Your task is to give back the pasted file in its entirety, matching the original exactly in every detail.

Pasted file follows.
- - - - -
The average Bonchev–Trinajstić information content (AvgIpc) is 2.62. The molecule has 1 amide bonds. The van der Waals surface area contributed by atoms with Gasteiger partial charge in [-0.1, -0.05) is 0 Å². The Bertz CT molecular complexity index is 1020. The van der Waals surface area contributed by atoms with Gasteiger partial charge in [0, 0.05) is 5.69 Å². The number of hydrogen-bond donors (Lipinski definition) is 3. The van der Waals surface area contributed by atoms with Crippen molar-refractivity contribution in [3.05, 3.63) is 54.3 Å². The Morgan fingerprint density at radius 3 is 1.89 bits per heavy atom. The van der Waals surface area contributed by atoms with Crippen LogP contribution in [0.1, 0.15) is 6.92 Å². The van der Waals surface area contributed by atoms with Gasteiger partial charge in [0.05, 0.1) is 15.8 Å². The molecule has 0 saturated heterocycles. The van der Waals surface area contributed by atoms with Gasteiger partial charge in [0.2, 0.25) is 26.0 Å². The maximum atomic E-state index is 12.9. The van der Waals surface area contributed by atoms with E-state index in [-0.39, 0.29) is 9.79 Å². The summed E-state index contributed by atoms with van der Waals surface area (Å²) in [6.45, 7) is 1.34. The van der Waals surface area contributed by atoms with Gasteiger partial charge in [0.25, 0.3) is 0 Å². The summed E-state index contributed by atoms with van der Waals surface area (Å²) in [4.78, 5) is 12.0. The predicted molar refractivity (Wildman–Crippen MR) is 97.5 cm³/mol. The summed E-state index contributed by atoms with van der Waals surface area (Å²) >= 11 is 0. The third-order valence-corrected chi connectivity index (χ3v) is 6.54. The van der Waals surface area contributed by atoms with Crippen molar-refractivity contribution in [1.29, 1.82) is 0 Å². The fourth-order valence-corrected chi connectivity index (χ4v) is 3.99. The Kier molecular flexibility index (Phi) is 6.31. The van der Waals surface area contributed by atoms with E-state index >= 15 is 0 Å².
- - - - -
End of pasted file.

The average Bonchev–Trinajstić information content (AvgIpc) is 2.62. The molecule has 1 amide bonds. The van der Waals surface area contributed by atoms with Gasteiger partial charge in [-0.1, -0.05) is 0 Å². The Bertz CT molecular complexity index is 1020. The van der Waals surface area contributed by atoms with Gasteiger partial charge in [0, 0.05) is 5.69 Å². The number of hydrogen-bond donors (Lipinski definition) is 3. The van der Waals surface area contributed by atoms with Crippen molar-refractivity contribution in [3.05, 3.63) is 54.3 Å². The Morgan fingerprint density at radius 3 is 1.89 bits per heavy atom. The van der Waals surface area contributed by atoms with Crippen LogP contribution in [0.1, 0.15) is 6.92 Å². The van der Waals surface area contributed by atoms with Gasteiger partial charge in [0.05, 0.1) is 15.8 Å². The molecule has 0 saturated heterocycles. The van der Waals surface area contributed by atoms with Gasteiger partial charge in [0.2, 0.25) is 26.0 Å². The maximum atomic E-state index is 12.9. The van der Waals surface area contributed by atoms with E-state index in [-0.39, 0.29) is 9.79 Å². The summed E-state index contributed by atoms with van der Waals surface area (Å²) in [6.45, 7) is 1.34. The van der Waals surface area contributed by atoms with Gasteiger partial charge in [0.25, 0.3) is 0 Å². The summed E-state index contributed by atoms with van der Waals surface area (Å²) in [4.78, 5) is 12.0. The predicted molar refractivity (Wildman–Crippen MR) is 97.5 cm³/mol. The summed E-state index contributed by atoms with van der Waals surface area (Å²) >= 11 is 0. The third-order valence-corrected chi connectivity index (χ3v) is 6.54. The van der Waals surface area contributed by atoms with Crippen molar-refractivity contribution in [1.29, 1.82) is 0 Å². The fourth-order valence-corrected chi connectivity index (χ4v) is 3.99. The Kier molecular flexibility index (Phi) is 6.31. The van der Waals surface area contributed by atoms with E-state index >= 15 is 0 Å².